In April 1964, the New York World’s Fair opened in Flushing Meadow, Queens, and promised “Peace Through Understanding.” Despite that noble slogan, it was a time of social upheaval, the dawning of what would be known as “The Sixties.”
Just a few short months after President John F. Kennedy’s assassination, the Civil Rights Movement was reaching a peak through the voices of Martin Luther King Jr. and Malcolm X. The Beatles were the biggest band in the world, and Andy Warhol was blurring the lines between commerce and art. At the Fair itself, conflict arose when the American-Israel Pavilion objected to a mural in the Jordanian Pavilion depicting an Arab refugee child and his mother. The accompanying poem commented on increasing tensions in the Middle East and specifically name-checked “strangers from abroad” who were “buying up land and stirring up the people.”
But the 1964-65 World’s Fair, like its Queens-based predecessor in 1939, also promised hope and a glimpse of the future — courtesy of the U.S.’s brightest corporate sponsors, including General Motors, IBM, Westinghouse, and Disney. The latter’s influence on the Fair was significant. Walt Disney had been approached by Fair organizer Robert Moses to contribute exhibits and rides, and the master showman delivered, big time.
The “Carousel of Progress” took audiences on a journey through time, from the turn of the century to present day, all while championing the technological innovations conveniently developed by sponsor General Electric. “Great Moments With Mr. Lincoln” featured a lifelike Audio-Animatronic version of our 16th President reciting a mash-up of his greatest speeches. “Ford’s Magic Skyway” was an early version of Disney’s innovative and environmentally-friendly PeopleMover system. And “It’s A Small World” was pretty much the same ride that exists today at Disney parks around the world, with scores of dolls singing the Sherman Brothers’ song of global peace.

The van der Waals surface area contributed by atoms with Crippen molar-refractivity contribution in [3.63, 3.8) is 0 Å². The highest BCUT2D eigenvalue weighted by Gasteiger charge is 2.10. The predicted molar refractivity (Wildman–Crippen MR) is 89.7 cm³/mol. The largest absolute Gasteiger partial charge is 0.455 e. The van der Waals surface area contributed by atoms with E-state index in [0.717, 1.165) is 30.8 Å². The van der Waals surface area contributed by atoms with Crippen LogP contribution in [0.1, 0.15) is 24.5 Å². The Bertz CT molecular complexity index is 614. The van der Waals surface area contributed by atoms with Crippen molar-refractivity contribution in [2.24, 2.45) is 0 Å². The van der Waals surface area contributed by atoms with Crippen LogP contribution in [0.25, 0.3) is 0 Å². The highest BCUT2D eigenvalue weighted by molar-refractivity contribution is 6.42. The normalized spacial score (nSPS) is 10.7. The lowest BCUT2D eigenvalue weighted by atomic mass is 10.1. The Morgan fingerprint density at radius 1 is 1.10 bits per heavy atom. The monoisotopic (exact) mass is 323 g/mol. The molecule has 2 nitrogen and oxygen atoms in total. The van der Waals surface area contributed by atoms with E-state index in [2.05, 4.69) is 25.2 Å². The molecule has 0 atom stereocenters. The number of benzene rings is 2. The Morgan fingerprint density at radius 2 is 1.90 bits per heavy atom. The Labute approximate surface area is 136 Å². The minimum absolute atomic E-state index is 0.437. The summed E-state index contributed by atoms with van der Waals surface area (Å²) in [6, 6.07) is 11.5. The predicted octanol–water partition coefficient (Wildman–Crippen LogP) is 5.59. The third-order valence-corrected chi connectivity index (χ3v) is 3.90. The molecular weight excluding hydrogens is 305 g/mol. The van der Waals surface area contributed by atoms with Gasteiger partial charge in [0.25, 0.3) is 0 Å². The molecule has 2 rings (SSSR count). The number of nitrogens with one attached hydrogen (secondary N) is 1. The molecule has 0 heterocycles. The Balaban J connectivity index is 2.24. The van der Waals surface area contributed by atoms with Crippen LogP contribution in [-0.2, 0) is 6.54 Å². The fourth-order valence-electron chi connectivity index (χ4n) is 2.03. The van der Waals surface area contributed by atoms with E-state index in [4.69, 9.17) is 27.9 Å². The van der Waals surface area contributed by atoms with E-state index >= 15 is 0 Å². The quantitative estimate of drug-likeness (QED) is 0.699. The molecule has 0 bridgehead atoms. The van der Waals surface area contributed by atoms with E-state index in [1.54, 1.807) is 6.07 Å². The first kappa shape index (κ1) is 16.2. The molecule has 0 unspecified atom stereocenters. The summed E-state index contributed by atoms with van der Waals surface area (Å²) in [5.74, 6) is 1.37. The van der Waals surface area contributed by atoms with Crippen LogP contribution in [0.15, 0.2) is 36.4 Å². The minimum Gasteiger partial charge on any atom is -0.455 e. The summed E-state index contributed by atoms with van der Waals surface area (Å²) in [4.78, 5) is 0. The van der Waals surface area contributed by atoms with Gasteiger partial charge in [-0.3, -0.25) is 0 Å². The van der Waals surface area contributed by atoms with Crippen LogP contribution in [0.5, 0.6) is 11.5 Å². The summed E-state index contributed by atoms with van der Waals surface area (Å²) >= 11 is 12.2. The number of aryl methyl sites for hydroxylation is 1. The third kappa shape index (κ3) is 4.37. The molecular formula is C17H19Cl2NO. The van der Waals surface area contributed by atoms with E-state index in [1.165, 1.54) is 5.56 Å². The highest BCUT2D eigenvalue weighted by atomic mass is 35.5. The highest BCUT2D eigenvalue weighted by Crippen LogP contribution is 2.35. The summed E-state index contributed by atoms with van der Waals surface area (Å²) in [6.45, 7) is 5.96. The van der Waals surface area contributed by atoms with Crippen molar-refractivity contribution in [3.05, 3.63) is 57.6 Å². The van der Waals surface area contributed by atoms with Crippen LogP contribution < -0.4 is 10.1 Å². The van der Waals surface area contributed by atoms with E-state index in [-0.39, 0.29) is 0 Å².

Disney had been leading up to this moment. Although he had made a name for himself and his company by peddling nostalgia as the kindly Uncle Walt, Disney was also a man passionate about new technology. In the 1950s and early ’60s, he produced a series of television specials on space exploration, atomic power, and other subjects on the frontiers of science.
And just two years after the opening of the World’s Fair, Walt Disney revealed his plans for EPCOT, a futuristic city free of pollution, traffic, and with its gigantic dome covering the site, presumably fresh air as well. Ray Bradbury, who collaborated with Disney on a number of projects over the years, aptly described him as an “optimistic futurist.” But Walt died in 1966, and with him, his plans for PeopleMovers and robot helpers, let alone an entire Experimental Prototype Community of Tomorrow.
As “The Sixties” wore on and turned into The Seventies, a series of public assassinations, including Malcolm X, Martin Luther King Jr., and Robert Kennedy, plus the escalation of the Vietnam War, beat down the psyche of the American people. Folks even became more blasé about NASA with each successive Apollo mission following the original moon landing. That sense of a brighter future ahead faded away, replaced by the “Me” generation and a Space Shuttle program that felt more like a space bus than anything that aimed for the stars.